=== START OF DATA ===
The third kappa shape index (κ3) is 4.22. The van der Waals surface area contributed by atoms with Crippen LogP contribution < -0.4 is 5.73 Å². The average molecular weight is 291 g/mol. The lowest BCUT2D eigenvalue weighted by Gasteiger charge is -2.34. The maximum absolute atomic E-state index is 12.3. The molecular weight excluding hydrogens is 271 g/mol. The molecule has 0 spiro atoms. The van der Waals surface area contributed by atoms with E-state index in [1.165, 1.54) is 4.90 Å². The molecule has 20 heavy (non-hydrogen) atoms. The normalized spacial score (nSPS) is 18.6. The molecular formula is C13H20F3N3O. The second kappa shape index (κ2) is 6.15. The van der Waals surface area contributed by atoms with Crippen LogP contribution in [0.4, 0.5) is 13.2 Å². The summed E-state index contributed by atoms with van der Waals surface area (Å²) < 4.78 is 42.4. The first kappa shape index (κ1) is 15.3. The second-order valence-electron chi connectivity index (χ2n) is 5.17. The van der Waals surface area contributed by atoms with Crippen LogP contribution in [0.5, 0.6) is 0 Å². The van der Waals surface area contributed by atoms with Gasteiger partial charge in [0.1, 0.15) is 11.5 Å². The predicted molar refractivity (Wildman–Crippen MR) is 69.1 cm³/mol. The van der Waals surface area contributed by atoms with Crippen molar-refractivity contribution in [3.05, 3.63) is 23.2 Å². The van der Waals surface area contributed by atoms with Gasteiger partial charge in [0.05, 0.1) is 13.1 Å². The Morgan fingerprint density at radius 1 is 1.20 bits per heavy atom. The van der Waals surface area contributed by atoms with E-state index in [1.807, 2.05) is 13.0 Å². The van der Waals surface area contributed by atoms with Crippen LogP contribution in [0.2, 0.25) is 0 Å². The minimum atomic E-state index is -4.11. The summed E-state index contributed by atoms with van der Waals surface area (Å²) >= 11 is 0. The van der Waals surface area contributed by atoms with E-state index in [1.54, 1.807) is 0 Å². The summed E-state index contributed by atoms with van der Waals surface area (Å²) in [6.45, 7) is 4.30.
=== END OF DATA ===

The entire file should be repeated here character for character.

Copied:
The third kappa shape index (κ3) is 4.22. The van der Waals surface area contributed by atoms with Crippen LogP contribution < -0.4 is 5.73 Å². The average molecular weight is 291 g/mol. The lowest BCUT2D eigenvalue weighted by Gasteiger charge is -2.34. The maximum absolute atomic E-state index is 12.3. The molecular weight excluding hydrogens is 271 g/mol. The molecule has 0 spiro atoms. The van der Waals surface area contributed by atoms with E-state index in [1.165, 1.54) is 4.90 Å². The molecule has 20 heavy (non-hydrogen) atoms. The normalized spacial score (nSPS) is 18.6. The molecular formula is C13H20F3N3O. The second kappa shape index (κ2) is 6.15. The van der Waals surface area contributed by atoms with Crippen LogP contribution in [0.4, 0.5) is 13.2 Å². The summed E-state index contributed by atoms with van der Waals surface area (Å²) < 4.78 is 42.4. The first kappa shape index (κ1) is 15.3. The second-order valence-electron chi connectivity index (χ2n) is 5.17. The van der Waals surface area contributed by atoms with Crippen LogP contribution in [0.5, 0.6) is 0 Å². The van der Waals surface area contributed by atoms with Gasteiger partial charge in [0.1, 0.15) is 11.5 Å². The predicted molar refractivity (Wildman–Crippen MR) is 69.1 cm³/mol. The van der Waals surface area contributed by atoms with Crippen molar-refractivity contribution in [3.05, 3.63) is 23.2 Å². The van der Waals surface area contributed by atoms with Gasteiger partial charge in [0.05, 0.1) is 13.1 Å². The Morgan fingerprint density at radius 1 is 1.20 bits per heavy atom. The van der Waals surface area contributed by atoms with E-state index in [1.807, 2.05) is 13.0 Å². The van der Waals surface area contributed by atoms with Crippen LogP contribution in [0.2, 0.25) is 0 Å². The minimum atomic E-state index is -4.11. The summed E-state index contributed by atoms with van der Waals surface area (Å²) >= 11 is 0. The van der Waals surface area contributed by atoms with E-state index in [1.54, 1.807) is 0 Å². The summed E-state index contributed by atoms with van der Waals surface area (Å²) in [6.45, 7) is 4.30.